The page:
🇺🇲 “In a group of five workouts, I tend to have one great workout, the kind of workout that makes me think in just a few weeks I could be an Olympic champion, plus maybe Mr. Olympia. Then, I have one workout that’s so awful the mere fact I continue to exist as a somewhat higher form of life is a miracle. Finally, the other three workouts are the punch-the-clock workouts: I go in, work out, and walk out. Most people experience this.” ― Dan John, Never Let Go: A Philosophy of Lifting, Living, and Learning
Out of 10 workouts, you’re going to have one bad, just plain awful workout and one great, possibly life-changing workout. The other eighty percent of the time is when you’re just putting in work.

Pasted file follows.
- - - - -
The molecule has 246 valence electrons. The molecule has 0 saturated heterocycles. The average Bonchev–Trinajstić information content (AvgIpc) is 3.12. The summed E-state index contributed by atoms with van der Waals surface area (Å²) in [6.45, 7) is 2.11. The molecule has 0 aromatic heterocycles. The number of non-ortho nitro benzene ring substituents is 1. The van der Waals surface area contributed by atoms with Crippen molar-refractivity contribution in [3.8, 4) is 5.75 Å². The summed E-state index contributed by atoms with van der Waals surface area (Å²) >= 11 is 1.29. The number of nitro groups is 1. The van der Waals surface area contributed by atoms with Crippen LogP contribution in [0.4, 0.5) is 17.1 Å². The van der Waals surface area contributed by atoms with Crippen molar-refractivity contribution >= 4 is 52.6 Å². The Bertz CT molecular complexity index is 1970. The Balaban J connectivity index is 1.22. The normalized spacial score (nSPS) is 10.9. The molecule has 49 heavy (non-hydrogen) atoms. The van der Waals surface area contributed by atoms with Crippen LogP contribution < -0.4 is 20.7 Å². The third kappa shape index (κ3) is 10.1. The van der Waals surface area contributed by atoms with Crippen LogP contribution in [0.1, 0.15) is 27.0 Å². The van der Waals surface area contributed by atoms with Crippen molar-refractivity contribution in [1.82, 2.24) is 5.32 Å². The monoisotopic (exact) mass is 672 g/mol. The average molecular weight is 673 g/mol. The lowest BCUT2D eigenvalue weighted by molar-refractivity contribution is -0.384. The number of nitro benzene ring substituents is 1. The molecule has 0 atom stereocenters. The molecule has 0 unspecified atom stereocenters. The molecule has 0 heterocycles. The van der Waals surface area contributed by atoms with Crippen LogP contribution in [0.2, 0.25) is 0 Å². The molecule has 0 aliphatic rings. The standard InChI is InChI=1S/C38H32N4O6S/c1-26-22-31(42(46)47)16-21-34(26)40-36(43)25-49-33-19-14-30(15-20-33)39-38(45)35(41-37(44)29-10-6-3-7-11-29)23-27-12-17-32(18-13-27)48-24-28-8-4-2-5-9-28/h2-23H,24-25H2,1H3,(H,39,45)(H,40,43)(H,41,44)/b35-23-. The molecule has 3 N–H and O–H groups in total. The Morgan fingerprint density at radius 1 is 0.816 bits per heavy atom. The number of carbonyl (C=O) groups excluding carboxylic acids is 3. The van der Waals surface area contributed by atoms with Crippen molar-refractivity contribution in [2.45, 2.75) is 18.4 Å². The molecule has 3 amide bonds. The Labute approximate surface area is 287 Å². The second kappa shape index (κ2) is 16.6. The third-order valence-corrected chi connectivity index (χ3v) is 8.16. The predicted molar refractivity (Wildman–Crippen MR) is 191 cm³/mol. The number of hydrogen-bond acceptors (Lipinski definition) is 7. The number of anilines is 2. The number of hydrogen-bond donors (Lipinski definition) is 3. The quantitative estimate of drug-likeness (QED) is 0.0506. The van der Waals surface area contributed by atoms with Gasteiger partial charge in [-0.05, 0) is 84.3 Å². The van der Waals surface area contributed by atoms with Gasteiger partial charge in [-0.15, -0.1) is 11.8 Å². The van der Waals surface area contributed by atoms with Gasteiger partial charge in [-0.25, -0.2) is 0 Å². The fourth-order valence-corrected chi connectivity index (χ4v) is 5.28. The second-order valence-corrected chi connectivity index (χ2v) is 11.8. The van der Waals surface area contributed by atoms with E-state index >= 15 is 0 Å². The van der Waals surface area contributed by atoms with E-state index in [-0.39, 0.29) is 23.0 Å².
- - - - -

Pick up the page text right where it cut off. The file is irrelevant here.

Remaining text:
Building the base.
Laying your foundation.
Those are the sessions that teach you who you are as an athlete. How you treat those session tells you who you are as a person. – me.
The value of these “punch-the-clock” workouts referenced by Dan John is vastly underrated. Most athletes develop a psychological addiction to working out and become dissatisfied with a workout that doesn’t leave them wriggling on the floor or unable to walk normally afterward. The efficacy of the body’s ability to adapt to a stimulus is compromised if the body isn’t given the ability to recover first and then adapt.
Next time you’re in the gym and you just have an okay session remind yourself that those sessions are the foundations of your fitness. Save the fire-breathing for when you need it.
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